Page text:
One of the best programs run by the Ontario Library Association is the Forest of Reading. Every year, the OLA chooses ten books for each school division(e.g Primary, Junior, Intermediate) to read. Then, once the kids have read all or most of the ten, they can vote for their favourites. When all of the votes have been collected, the winners are announced at The Festival of Trees in Toronto.
There are 9 different Forest of Reading programs: The Blue Spruce Award, The Sliver Birch Express Award, The Silver Birch Fiction Award, The Yellow Cedar Award, The Red Maple Award, The White Pine Award, Le Prix Peuplier, Le Prix Meleze, and Le Prix Tamarac.
In this three-part series, I’ll be reviewing a couple of books from the Forest of Reading programs I have the most experience with: The Blue Spruce Award, The Silver Birch Award, and The Red Maple Award. This first post is all about Blue Spruce Award books.
Blue Spruce books(selected for Jk-Grade 2) are usually picture books, with easy-to-understand stories and lots of pictures. But despite the intended age range, these books are great for everyone. My library teacher would read the Blue Spruce books to every class in my school when I was younger, and we always enjoyed them, even when we considered ourselves to be too old to read them. We enjoyed them because the stories were cute, and they covered a wide variety of topics and ideas. Silly ones like “I Dare You Not To Yawn” made us laugh, while educational ones like “Shark Lady” taught us new things. These three following books are some of the ones that stood out to me the most.
Splinters by Kevin Sylvester:
This book puts a hockey-themed twist on the classic fairytale “Cinderella”.
Cindy Winters loves to play hockey, but can’t afford to play in a league. When she finally scrapes together enough money, she’s put on a team with the Blister sisters and their mom, Coach Blister. The sisters tease her and trip her on the ice, and Coach Blister benches her and makes her clean the sisters’ equipment. However, Cindy’s fairy goaltender isn’t going to let her miss her big shot at making the all-star team.
I liked this book because it took the story of Cinderella in an entirely different direction. It was also nice to see “Cinderella” become captain of the all-star team at the end instead of falling in love with royalty. Finally, this book is hilarious! But it’s not hard to believe, considering that it was written by incredible comedy writer Kevin Sylvester! He came to my school one year to promote his books, and we were laughing practically the entire time. It’s cool to see how he translated his comedic side into a picture book.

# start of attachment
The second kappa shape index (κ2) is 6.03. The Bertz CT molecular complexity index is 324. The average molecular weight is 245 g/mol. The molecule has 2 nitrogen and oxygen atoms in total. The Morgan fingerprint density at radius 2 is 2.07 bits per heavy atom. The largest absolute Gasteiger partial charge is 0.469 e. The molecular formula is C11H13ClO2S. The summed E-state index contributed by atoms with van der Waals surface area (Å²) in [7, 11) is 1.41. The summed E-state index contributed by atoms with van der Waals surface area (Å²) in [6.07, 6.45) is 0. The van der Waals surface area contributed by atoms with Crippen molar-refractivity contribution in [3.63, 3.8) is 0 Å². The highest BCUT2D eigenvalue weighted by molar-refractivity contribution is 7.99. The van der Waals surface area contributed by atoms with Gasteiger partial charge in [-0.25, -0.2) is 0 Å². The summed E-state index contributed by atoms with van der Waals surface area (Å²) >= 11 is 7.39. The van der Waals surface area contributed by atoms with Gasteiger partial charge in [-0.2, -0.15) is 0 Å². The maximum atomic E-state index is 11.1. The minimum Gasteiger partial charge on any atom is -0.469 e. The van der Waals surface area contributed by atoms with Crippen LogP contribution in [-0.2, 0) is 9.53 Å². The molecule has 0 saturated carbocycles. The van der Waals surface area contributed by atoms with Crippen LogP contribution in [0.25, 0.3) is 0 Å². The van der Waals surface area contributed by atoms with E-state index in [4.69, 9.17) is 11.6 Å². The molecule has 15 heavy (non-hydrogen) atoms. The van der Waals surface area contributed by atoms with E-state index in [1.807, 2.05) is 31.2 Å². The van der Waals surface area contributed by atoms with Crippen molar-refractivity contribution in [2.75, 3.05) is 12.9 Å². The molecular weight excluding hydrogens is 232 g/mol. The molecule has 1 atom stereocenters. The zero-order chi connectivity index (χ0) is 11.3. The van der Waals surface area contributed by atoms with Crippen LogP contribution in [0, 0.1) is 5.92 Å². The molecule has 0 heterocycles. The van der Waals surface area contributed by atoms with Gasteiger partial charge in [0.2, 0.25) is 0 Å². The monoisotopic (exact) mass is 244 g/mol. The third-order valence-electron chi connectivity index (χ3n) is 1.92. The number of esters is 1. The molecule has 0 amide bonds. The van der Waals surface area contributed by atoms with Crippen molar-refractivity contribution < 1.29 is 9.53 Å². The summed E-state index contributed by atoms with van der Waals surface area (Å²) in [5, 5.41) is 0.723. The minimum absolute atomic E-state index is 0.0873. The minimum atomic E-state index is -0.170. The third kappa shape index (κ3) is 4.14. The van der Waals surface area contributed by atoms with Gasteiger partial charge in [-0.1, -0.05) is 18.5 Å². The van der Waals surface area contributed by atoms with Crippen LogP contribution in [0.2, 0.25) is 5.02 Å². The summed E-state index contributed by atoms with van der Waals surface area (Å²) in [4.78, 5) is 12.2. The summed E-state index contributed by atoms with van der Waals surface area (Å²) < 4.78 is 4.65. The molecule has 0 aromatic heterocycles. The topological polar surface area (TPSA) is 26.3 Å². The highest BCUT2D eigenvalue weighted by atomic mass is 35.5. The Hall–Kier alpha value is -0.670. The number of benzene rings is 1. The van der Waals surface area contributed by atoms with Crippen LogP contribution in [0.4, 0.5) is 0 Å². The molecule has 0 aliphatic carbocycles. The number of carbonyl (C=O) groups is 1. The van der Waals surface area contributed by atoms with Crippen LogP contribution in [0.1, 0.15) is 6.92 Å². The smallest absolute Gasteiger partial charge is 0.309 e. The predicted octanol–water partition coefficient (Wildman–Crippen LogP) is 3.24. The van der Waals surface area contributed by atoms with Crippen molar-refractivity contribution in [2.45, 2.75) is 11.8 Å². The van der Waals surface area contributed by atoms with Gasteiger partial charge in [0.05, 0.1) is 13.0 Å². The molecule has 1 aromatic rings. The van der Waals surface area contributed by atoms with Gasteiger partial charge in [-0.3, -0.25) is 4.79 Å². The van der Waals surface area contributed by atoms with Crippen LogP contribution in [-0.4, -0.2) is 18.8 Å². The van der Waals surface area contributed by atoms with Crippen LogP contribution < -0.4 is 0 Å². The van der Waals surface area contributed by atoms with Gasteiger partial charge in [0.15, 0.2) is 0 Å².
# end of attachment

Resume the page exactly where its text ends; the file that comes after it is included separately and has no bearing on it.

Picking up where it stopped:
Small Saul by Ashley Spires:
Small Saul is about a boy who loves the sea. When he can’t join the navy, he goes to Pirate College instead, but it’s clear that he’s very different from the rest of his classmates. Saul would rather be kind and help people than fight and steal treasure. However, a pirate crew welcomes him onto their ship, and they learn to appreciate Saul for who he is, despite his differences.
When my sister came home with Small Saul as the 2015 TD Grade One Book Giveaway(The TD Bank gives a free book to every Grade 1 student to help promote a love of reading), I was thrilled. I’d already fallen in love with this story because of the amazing illustrations and the simple message it spread: be yourself. I also really liked the character of Small Saul. He wasn’t like the rest of his crew, but he was still nice to them, and even forgave them for throwing him overboard. And although he tried to change himself to prove his worth as a pirate, he quickly realized that who he was mattered more than impressing someone.
The Man With The Violin by Kathy Stinson and Dusan Petricic:
One day, a famous violinist named Joshua Bell took his violin to a subway station to conduct an experiment. He wanted to see if anyone would recognize him, or if they’d even stop and listen. While a few people did stop, and some gave him money, he was mostly ignored. This for a guy who’s played for packed audiences around the world and has a net worth of $15 million. The book gives a description of the event from the perspective of a child.
I enjoyed The Man With The Violin because it proves that we all need to take a few moments to slow down, and appreciate the things that surround us. For the adults at the subway station that day, the music was just background noise. But for the child, the music was enchanting, and he took notice of the man creating it, whereas the adults didn’t really care to look. The child reacted differently because his life wasn’t revolving as quickly. He didn’t have to get to work, or worry about paying off a student loan. He was just enjoying a walk with his parent. I think it’s beautiful how such a small book can convey such a big message.
Even though only ten books are selected each year for the Blue Spruce Award program, every picture book deserves the nomination. But if I had to pick from all of my favourite picture books, this post would never end! These three books represent just a fraction of all of the other truly amazing picture books out there.
Oh, and don’t forget to read the Silver Birch Fiction and Red Maple instalments of this blog series! They’ll be coming soon, directly to your screen.